Review for Messages From Henry
Heroes come in all sizes and shapes. In Messages from Henry a teen/young adult mystery by Rebecca Scarberry, the hero is Henry, the homing pigeon. Henry’s mistress is kidnapped and his devotion to her may be her only chance for freedom, ferrying notes back and forth from the elderly Evelyn to Tammy, her neighbor, the authorities always seem to be one step behind the crafty villains, but at least they know Evelyn is still alive. Why would someone kidnap Evelyn? Is there ransom involved? Will Evelyn’s son pay to get his mother back? How did Henry know to go to Tammy?
Simply delightful with a little quirkiness, a little mystery and characters that are warmly memorable as they personify small town caring and concern for one of their own. Henry is brilliant, definitely the star in his own quiet and determined way, flying through exhaustion to deliver his clues.
Short, fast-paced and elegantly simple, Rebecca Scarberry’s Messages From Henry is a light and entertaining read for all ages, all reading time schedules with just enough intrigue and twists to feel like a much longer read. Ms. Scarberry writes with a light touch, no angst-driven drama and puts the pleasure back in stealing away for a fast flight into another world. The perfect read for younger readers to learn the joy of books!
Review posted on reviewer, Dianne Bylo’s blog:
5.0 out of 5 stars The Bird Is The Word!, July 20, 2012
This review is from: Messages From Henry (Book 1) (Kindle Edition)
Indie authors deserve our respect, because they are at the vanguard of the direction literature is going in, and has been going in, for several years now: ebooks. This year, over half the books that adults buy and read are ebooks, and the number is growing. There are many very talented Indie authors writing novels, nonfiction, and poetry that rival the best books written by traditionally published bestselling authors. At the risk of leaving many of these authors out, a handful of them (besides myself) are Todor Flontae Regina Puckett, Vonda Norwood, Douglas Wickard, Scott Bury, Daniel Kemp, and…the author of the novella I’ll discuss in this review, Messages from Henry, the talented and inimitable Rebecca Scarberry. Besides being a great author, she’s a fantastic friend of authors, too. You can Tweet her at […]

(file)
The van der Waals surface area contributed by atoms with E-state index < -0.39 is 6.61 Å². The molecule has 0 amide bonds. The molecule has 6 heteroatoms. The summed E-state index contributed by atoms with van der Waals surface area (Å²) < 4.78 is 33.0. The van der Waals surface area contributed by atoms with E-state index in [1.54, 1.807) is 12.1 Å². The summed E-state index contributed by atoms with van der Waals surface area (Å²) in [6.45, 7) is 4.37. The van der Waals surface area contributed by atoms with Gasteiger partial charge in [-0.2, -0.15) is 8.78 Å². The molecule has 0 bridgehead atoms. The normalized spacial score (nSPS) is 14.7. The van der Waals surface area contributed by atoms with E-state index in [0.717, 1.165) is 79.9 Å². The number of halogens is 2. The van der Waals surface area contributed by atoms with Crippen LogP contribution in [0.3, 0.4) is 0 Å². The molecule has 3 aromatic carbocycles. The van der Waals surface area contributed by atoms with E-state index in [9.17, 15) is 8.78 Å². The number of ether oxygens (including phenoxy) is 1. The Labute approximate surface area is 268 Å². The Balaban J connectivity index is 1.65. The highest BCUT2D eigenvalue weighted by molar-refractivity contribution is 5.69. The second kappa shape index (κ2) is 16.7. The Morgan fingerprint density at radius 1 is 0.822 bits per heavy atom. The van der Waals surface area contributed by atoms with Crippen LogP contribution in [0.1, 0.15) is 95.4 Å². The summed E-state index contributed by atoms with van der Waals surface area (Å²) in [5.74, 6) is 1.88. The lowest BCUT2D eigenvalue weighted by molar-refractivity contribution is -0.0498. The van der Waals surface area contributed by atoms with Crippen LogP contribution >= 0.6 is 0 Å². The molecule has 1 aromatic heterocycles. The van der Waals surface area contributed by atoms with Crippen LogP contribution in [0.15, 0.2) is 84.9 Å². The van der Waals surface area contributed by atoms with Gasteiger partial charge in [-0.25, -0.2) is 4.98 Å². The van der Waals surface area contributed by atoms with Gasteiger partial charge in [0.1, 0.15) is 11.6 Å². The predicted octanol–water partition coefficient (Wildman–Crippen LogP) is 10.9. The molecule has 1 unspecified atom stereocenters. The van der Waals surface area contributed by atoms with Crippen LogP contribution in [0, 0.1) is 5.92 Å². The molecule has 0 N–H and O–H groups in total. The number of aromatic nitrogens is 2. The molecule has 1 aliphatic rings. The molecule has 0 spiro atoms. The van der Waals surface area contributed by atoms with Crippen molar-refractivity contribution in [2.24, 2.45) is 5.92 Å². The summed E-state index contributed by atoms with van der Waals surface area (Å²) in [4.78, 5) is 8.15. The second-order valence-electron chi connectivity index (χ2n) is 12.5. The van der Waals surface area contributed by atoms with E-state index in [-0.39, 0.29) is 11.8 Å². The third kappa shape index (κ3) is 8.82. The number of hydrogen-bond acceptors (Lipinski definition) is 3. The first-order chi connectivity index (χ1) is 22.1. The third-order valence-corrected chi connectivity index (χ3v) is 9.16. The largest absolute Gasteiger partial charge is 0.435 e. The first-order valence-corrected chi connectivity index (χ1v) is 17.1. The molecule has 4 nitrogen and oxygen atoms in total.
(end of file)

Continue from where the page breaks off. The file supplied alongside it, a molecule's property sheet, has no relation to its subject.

What is Messages from Henry (Click the title to buy it from Amazon for a mere 99 cents) about? It’s about a normal person, the first person narrator Tammy, who is placed in an extraordinary situation that involves saving her older neighbor, Evelyn Bury, from a ruthless kidnapper.
The novella opens with Tammy and her cat, Cinnamon, enjoying a peaceful day on the porch of Tammy’s house. That changes when Henry shows up. Who is Henry? One of Evelyn’s favorite Rock Pigeons. Though Tammy knows Henry, and sees him fairly often, it’s somewhat odd that he has flown to her out of the blue. He has a note attached to one of his legs. Rock pigeons are fantastic homing pigeons. Tammy removes and reads the note, and reads the ominous words: “Help, kidnapper is going to kill me.”
Tammy notifies the police right away and tells them of Henry’s arrival with the note. Both she and Evelyn are widows, and Tammy has developed a friendship with and feels an obligation towards her neighbor. She hopes that Henry will bring future messages, and that they will help her and the police rescue Evelyn before the kidnapper makes good his threat to kill her.
Tammy gets a series of notes that lead her and Sheriff Kincaid closer and closer to discovering who the kidnapper is, and towards saving Evelyn. Who could want to kidnap and murder such a sweet elderly lady? Who would benefit the most? Maybe her grown-up son, Scott, who has suffered large gambling losses and who could use the ransom money? Who else would have a good reason, if not Scott?
Besides of its fast pace and twists and turns, I got a kick out of reading names I recognized that Rebecca uses in her novella, the names of some of the Twitterverse’s most recognizable authors. For instance, there’s the aforementioned Douglas Wickard, who, in Rebecca’s story, is a four-year-old blond-haired boy. Also, there’s Scott Bury, who is Evelyn’s gambling-addicted son in the novella, but a great author of mysteries and thrillers in real life.
Are Tammy’s efforts successful in rescuing Evelyn, through the help of Henry’s messages from her? Is Scott the kidnapper? I’ll never tell-you will have to read this superb novella yourselves to find out! I look forward to reading and reviewing more from Rebecca Scarberry in the coming years. She’s a terrific author and a wonderful lady!